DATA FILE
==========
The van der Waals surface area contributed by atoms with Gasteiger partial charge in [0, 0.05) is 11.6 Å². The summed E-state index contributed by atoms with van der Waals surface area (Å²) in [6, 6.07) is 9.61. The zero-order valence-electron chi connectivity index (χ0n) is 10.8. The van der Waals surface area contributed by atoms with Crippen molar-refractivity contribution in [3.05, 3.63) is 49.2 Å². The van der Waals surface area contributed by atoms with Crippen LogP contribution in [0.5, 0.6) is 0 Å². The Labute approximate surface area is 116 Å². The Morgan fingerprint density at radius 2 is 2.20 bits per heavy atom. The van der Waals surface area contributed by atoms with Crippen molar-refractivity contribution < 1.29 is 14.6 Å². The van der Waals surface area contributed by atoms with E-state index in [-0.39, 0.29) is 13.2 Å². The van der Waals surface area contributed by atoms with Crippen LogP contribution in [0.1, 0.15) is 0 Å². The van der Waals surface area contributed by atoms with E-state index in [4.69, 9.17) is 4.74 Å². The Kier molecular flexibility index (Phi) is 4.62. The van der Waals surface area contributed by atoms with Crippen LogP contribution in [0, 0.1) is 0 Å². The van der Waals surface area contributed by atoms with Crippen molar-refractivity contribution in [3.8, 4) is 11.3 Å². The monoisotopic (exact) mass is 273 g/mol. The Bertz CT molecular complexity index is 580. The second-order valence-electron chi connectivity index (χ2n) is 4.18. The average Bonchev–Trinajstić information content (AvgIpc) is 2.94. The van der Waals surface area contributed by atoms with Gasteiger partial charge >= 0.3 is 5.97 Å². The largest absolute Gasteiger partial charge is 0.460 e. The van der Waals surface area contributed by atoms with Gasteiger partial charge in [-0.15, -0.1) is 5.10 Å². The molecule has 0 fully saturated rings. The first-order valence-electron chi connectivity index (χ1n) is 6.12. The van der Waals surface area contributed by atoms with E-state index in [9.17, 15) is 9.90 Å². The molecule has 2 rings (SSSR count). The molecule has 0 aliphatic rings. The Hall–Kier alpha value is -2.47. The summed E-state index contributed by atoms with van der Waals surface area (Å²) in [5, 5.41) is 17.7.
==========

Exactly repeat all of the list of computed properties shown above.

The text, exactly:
The van der Waals surface area contributed by atoms with Gasteiger partial charge in [0, 0.05) is 11.6 Å². The summed E-state index contributed by atoms with van der Waals surface area (Å²) in [6, 6.07) is 9.61. The zero-order valence-electron chi connectivity index (χ0n) is 10.8. The van der Waals surface area contributed by atoms with Crippen molar-refractivity contribution in [3.05, 3.63) is 49.2 Å². The van der Waals surface area contributed by atoms with Crippen LogP contribution in [0.5, 0.6) is 0 Å². The Labute approximate surface area is 116 Å². The Morgan fingerprint density at radius 2 is 2.20 bits per heavy atom. The van der Waals surface area contributed by atoms with Crippen molar-refractivity contribution < 1.29 is 14.6 Å². The van der Waals surface area contributed by atoms with E-state index in [-0.39, 0.29) is 13.2 Å². The van der Waals surface area contributed by atoms with Crippen LogP contribution in [0.1, 0.15) is 0 Å². The van der Waals surface area contributed by atoms with E-state index in [4.69, 9.17) is 4.74 Å². The Kier molecular flexibility index (Phi) is 4.62. The van der Waals surface area contributed by atoms with Crippen LogP contribution in [0, 0.1) is 0 Å². The van der Waals surface area contributed by atoms with Crippen molar-refractivity contribution in [3.8, 4) is 11.3 Å². The monoisotopic (exact) mass is 273 g/mol. The Bertz CT molecular complexity index is 580. The second-order valence-electron chi connectivity index (χ2n) is 4.18. The average Bonchev–Trinajstić information content (AvgIpc) is 2.94. The van der Waals surface area contributed by atoms with Gasteiger partial charge >= 0.3 is 5.97 Å². The largest absolute Gasteiger partial charge is 0.460 e. The van der Waals surface area contributed by atoms with Gasteiger partial charge in [-0.15, -0.1) is 5.10 Å². The molecule has 0 fully saturated rings. The first-order valence-electron chi connectivity index (χ1n) is 6.12. The van der Waals surface area contributed by atoms with E-state index in [9.17, 15) is 9.90 Å². The molecule has 2 rings (SSSR count). The molecule has 0 aliphatic rings. The Hall–Kier alpha value is -2.47. The summed E-state index contributed by atoms with van der Waals surface area (Å²) in [5, 5.41) is 17.7.